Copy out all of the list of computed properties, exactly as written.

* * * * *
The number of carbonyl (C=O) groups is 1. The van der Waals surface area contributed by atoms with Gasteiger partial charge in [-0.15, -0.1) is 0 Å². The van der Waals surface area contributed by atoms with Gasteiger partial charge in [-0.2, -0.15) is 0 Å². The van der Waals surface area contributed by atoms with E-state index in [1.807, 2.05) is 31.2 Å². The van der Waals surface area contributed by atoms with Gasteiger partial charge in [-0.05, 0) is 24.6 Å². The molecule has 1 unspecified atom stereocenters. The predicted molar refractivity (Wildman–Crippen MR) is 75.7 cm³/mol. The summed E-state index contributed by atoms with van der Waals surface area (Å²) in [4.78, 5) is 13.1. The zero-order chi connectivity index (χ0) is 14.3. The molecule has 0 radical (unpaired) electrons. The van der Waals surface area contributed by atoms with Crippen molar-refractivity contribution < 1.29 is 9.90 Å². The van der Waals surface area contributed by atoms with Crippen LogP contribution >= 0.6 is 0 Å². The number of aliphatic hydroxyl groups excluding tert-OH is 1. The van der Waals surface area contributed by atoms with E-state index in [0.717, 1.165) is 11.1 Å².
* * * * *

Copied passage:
The number of carbonyl (C=O) groups is 1. The van der Waals surface area contributed by atoms with Gasteiger partial charge in [-0.15, -0.1) is 0 Å². The van der Waals surface area contributed by atoms with Gasteiger partial charge in [-0.2, -0.15) is 0 Å². The van der Waals surface area contributed by atoms with E-state index in [1.807, 2.05) is 31.2 Å². The van der Waals surface area contributed by atoms with Gasteiger partial charge in [-0.05, 0) is 24.6 Å². The molecule has 1 unspecified atom stereocenters. The predicted molar refractivity (Wildman–Crippen MR) is 75.7 cm³/mol. The summed E-state index contributed by atoms with van der Waals surface area (Å²) in [4.78, 5) is 13.1. The zero-order chi connectivity index (χ0) is 14.3. The molecule has 0 radical (unpaired) electrons. The van der Waals surface area contributed by atoms with Crippen molar-refractivity contribution < 1.29 is 9.90 Å². The van der Waals surface area contributed by atoms with Crippen LogP contribution >= 0.6 is 0 Å². The number of aliphatic hydroxyl groups excluding tert-OH is 1. The van der Waals surface area contributed by atoms with E-state index in [0.717, 1.165) is 11.1 Å².